Not having skin to skin contact in the Operating theatre hasn’t affected the relationship I have with my son . I did however long to hold him whilst I was in theatre and kept asking where he was and when I could see him.

Not having skin to skin contact has made me determined to educate women and those who attend birth in the operating theatre as to why skin to skin it’s so utterly important- it’s a physiological norm for human mammals .

Each time I’m with a woman in the operating theatre I don’t feel angry or upset about my experiences- I just feel very thankful and grateful that times are changing and that skin to skin is becoming normal in the theatre environment.

Skin to skin was never mentioned to me at all for my son’s birth – God forbid a woman would want to hold her baby whilst being operated on in the 1990s !!

Well thank goodness times have changed and that there are lots of brilliant midwives, theatre nurses , obstetricians, anaesthetists and operating department practitioners who know why skin to skin matters . In helping families they are changing the system. They realise that birth in the Operating theatre isn’t about “their theatre” functioning in the same way it always had done but about making the Operating theatre a “family space” .

Once I got to the ward a dear colleague of mine (who has since retired) came to see me and asked me if I’d had skin to skin contact. I hadn’t even fed my son yet!! – luckily my son was a sturdy 8 pounder . My lovely friend passed my son to me so that I could take his sleep suit off , explore his skin , check his fingers and toes , gaze into his face and start our journey as mother and son . He was soon breastfeeding and I felt relieved that my friend had supported me .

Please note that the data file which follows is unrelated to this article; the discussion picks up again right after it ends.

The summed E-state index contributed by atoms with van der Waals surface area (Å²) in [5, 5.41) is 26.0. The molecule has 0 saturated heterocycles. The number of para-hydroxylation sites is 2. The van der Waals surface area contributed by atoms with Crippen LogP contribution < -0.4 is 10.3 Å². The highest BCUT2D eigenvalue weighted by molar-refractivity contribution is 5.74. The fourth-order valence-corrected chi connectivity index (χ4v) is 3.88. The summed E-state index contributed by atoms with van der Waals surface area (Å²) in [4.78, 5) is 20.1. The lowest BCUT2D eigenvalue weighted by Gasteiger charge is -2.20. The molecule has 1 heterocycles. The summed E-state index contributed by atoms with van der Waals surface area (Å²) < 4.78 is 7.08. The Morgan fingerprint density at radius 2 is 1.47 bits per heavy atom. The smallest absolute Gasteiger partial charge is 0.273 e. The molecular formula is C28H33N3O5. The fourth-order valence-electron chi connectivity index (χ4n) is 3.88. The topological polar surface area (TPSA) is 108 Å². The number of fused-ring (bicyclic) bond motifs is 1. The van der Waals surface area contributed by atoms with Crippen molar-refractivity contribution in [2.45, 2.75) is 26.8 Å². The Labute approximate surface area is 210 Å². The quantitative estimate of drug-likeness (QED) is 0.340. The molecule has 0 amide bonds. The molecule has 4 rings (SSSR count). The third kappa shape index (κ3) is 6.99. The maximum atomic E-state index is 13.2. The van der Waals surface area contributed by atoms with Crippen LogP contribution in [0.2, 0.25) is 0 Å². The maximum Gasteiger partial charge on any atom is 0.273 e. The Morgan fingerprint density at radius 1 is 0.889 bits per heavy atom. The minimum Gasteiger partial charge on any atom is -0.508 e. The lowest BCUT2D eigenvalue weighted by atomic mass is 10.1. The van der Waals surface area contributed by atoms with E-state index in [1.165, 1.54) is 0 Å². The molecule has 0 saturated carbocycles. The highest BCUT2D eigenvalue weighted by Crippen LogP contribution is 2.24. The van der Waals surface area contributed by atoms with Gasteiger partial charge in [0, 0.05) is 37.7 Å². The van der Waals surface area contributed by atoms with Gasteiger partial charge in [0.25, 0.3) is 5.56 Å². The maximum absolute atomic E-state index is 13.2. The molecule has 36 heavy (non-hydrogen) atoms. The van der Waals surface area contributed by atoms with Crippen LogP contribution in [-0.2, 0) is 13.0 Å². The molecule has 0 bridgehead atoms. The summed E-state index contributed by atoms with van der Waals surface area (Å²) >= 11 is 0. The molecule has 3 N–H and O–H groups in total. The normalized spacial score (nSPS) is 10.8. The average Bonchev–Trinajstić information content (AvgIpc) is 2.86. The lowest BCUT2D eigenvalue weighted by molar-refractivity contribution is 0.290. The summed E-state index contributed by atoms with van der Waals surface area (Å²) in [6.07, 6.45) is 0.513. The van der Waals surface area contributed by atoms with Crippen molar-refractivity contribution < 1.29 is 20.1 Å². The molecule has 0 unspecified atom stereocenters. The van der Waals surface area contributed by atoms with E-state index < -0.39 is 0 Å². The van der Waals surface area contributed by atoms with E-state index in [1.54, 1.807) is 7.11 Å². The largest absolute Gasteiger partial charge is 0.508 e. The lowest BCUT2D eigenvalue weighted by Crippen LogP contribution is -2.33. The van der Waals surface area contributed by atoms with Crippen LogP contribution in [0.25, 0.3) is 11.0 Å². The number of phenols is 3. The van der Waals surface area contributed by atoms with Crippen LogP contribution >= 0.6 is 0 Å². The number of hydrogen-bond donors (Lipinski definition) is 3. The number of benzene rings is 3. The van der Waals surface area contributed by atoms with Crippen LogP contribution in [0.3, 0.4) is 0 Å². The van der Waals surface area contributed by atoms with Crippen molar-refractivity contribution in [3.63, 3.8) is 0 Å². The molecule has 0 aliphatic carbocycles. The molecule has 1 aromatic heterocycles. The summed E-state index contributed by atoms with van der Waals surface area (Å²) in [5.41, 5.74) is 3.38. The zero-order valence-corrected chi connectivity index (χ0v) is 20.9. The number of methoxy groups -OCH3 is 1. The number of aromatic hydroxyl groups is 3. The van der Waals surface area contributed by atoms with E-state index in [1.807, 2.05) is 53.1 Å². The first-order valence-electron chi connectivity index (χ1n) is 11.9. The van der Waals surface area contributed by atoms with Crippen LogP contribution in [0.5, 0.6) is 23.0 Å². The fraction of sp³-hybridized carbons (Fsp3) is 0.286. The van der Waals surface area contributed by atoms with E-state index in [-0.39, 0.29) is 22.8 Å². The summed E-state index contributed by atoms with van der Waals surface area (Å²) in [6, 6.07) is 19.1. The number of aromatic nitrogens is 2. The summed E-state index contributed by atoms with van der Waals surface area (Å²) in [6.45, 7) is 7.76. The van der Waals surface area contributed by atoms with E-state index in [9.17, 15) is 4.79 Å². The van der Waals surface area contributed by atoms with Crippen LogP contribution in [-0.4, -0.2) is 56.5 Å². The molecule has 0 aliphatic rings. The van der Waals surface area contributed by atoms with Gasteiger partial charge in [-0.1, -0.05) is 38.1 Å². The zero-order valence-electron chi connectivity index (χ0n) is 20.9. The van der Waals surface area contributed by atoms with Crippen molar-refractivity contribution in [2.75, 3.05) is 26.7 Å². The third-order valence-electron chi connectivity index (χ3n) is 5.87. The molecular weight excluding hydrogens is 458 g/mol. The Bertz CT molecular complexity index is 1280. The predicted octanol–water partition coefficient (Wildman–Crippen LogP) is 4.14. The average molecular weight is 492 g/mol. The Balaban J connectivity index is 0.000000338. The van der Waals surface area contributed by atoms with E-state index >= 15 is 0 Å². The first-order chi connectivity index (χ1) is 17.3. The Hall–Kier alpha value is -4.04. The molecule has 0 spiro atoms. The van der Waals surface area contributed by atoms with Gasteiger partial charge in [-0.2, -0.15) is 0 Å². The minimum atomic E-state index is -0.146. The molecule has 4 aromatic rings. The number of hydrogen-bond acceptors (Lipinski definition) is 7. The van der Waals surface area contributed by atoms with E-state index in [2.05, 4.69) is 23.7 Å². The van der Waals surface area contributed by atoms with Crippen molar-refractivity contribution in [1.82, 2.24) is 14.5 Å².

If you are wondering whether I’d be such a protagonist for skin to skin if my second birth had been different? I know I would be !! The infamous Dr Nils Bergman set off my interest in why skin to skin matters for all newborns and he instilled in me a duty to spread the word.

I am really proud to have helped many women to overcome their doubts and fears about skin to skin in the operating theatre and I hope I continue this journey with many more families.

This blog is dedicated to my son and daughter who have made me the mother who I am .

Happy birthday son ❤️.

Thank you all for reading.

With love

❤️Jenny ❤️

Babies, Being a mum, Birth, Breastfeeding, Caesarean section, Communication, Compassion, Hospital, Human kindness, Human rights, Kindness, Labour , birth, Labour and birth, MatExp, Midwife, Midwifery, Midwifery and birth, Motherhood, New parents, Newborn, Newborn attachment, NHS, Obstetrics, Skin to skin contact, Women's rights, zero separation

SkinToSkin poem © by Jenny Clarke

it really doesn’t matter where you are

Home , hospital , Operating theatre, birth-pool or sat on a star 🌟

The ultimate way for a baby’s life to begin

Is right next to her mother in SkinToSkin

Your baby doesn’t care what she weighs

Read and digest the ATAIN study – we adore what that says

SkinToSkin contact for babies 37 weeks or more

can reduce unplanned admissions to special care- that’s the score

It helps stop separation of you and your baby

That’s a fact – no ifs,buts or maybe

Prolonged SkinToSkin makes you more of a team

So that baby can understand you (and vice versa) – see what we mean ?

SkinToSkin is no fad, craze or latest trend

SkinToSkin makes mother’s better mothers that’s why @JennyTheM is here to bend

your ears soon in Breastfeeding Week.

I have read all the research by the SkinToSkin geeks